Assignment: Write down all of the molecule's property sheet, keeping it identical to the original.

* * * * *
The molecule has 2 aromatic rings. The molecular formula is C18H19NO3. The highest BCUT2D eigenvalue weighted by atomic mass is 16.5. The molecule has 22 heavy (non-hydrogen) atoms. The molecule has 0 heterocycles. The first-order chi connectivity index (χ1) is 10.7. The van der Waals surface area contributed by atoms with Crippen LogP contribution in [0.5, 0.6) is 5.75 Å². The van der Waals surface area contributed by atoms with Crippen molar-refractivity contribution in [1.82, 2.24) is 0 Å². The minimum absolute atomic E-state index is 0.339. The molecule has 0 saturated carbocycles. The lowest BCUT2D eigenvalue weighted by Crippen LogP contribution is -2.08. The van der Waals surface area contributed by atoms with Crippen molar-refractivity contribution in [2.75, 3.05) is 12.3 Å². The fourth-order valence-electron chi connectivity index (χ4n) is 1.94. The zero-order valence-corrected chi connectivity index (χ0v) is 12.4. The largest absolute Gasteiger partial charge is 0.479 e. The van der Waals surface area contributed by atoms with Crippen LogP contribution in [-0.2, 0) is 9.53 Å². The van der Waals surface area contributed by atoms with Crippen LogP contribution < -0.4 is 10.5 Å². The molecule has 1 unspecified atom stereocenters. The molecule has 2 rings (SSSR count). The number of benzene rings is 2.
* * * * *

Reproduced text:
The molecule has 2 aromatic rings. The molecular formula is C18H19NO3. The highest BCUT2D eigenvalue weighted by atomic mass is 16.5. The molecule has 22 heavy (non-hydrogen) atoms. The molecule has 0 heterocycles. The first-order chi connectivity index (χ1) is 10.7. The van der Waals surface area contributed by atoms with Crippen LogP contribution in [0.5, 0.6) is 5.75 Å². The van der Waals surface area contributed by atoms with Crippen molar-refractivity contribution in [1.82, 2.24) is 0 Å². The minimum absolute atomic E-state index is 0.339. The molecule has 0 saturated carbocycles. The lowest BCUT2D eigenvalue weighted by Crippen LogP contribution is -2.08. The van der Waals surface area contributed by atoms with Crippen molar-refractivity contribution in [2.75, 3.05) is 12.3 Å². The fourth-order valence-electron chi connectivity index (χ4n) is 1.94. The zero-order valence-corrected chi connectivity index (χ0v) is 12.4. The largest absolute Gasteiger partial charge is 0.479 e. The van der Waals surface area contributed by atoms with Crippen LogP contribution in [-0.2, 0) is 9.53 Å². The van der Waals surface area contributed by atoms with Crippen LogP contribution < -0.4 is 10.5 Å². The molecule has 1 unspecified atom stereocenters. The molecule has 2 rings (SSSR count). The number of benzene rings is 2.